An admin's guide to mobile application security and delivery
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Android mobile application management can help IT combat some, but not all, Android app security risks.
The options IT has for Android mobile application management are relatively limited, but admins can address some of the security shortcomings by regulating device access to the corporate network. The best way for IT to manage Android apps in a corporate environment is to provide an alternative to Google Play, the official Android app store. In Google Play, users have full control over which apps to download and install on their devices, and there is the threat of malware disguised as legitimate apps.
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Android mobile application management
But with an alternative approach, such as a mobile application management (MAM) product, IT can regain some level of control.
Android mobile application management allows IT to control app distribution on registered devices and regulate which employees can use which apps, based on users' roles and/or devices. MAM also allows IT to build an enterprise app store that only authenticated users can access. IT can create corporate policies for app installation and enforce them via MAM through such features as blacklists and whitelists. MAM also allows for app tracking, and it can send alerts to IT when users install unapproved apps. From there, IT can view user and IT-installed apps on managed devices. Another advantage of MAM is that IT can manage the entire mobile application lifecycle.
MAM isn’t a perfect solution to IT’s mobile security problems, however. For example, there aren’t any Android mobile application management options that allow IT to automatically lock down devices running blacklisted apps. MAM also can’t prevent devices that it doesn’t manage from accessing the corporate network.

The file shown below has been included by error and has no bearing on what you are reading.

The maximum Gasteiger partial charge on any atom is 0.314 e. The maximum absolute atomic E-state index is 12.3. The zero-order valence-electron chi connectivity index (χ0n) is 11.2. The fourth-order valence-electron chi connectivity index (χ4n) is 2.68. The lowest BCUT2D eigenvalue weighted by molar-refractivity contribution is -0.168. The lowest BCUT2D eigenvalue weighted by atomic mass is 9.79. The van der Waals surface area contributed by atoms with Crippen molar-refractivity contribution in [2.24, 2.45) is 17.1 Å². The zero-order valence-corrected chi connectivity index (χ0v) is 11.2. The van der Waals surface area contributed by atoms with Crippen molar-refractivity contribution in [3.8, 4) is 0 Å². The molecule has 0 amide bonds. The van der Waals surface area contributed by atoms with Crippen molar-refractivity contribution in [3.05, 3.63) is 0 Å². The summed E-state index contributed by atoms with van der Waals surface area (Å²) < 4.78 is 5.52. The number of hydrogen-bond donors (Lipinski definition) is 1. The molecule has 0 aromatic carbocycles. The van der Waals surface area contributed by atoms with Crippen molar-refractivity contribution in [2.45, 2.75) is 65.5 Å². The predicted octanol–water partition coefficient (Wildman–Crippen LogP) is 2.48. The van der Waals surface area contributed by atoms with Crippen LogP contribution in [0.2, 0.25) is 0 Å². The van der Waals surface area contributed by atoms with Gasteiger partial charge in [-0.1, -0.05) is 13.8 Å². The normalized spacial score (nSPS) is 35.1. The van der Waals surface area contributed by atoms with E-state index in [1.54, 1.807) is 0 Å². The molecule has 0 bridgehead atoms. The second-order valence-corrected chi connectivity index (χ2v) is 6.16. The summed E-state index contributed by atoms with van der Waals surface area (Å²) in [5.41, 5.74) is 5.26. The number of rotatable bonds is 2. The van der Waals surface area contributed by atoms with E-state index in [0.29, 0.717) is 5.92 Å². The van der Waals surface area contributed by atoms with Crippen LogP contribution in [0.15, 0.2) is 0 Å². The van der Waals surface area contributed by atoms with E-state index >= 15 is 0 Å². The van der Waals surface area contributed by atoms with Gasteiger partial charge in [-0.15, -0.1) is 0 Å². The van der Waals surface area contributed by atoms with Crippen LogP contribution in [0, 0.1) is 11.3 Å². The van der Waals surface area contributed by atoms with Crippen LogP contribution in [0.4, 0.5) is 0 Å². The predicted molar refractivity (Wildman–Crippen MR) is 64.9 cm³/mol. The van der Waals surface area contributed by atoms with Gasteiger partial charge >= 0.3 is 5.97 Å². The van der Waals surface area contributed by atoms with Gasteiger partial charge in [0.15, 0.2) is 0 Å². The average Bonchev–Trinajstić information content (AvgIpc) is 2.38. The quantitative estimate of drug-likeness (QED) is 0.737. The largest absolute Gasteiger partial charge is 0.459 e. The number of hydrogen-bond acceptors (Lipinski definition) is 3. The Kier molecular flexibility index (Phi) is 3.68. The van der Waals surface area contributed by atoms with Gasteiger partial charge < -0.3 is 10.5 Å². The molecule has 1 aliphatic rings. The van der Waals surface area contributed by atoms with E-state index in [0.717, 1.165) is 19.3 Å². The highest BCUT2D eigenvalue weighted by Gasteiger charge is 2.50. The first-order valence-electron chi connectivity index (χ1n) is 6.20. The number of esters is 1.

Device access control
If you want to prevent unauthorized apps from accessing data on the corporate network, device access control might be the best option. You can keep Android devices off the corporate network altogether by blocking Wi-Fi access, but that’s not really a feasible option. A better way to prevent unauthorized access is to authorize specific users to access your Wi-Fi.
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MAC address-based access control can be useful. In large organizations it’s a big job to authorize every individual user based on his or her MAC address, but IT can prevent access based on the first part of devices’ MAC addresses. Different devices typically have specific ranges of MAC addresses assigned to them, so if your network hardware allows, you can exclude the ranges of unwanted devices. But even then, ranges of MAC addresses are hard to manage, and you might still find an unauthorized device accessing your network.
Of course, device access control won’t solve all of IT’s consumerization challenges, either. Users can easily circumvent IT’s blocks and get information out of the company network in other ways, such as by sending corporate data to their personal Gmail accounts or saving it in Dropbox or other cloud storage services.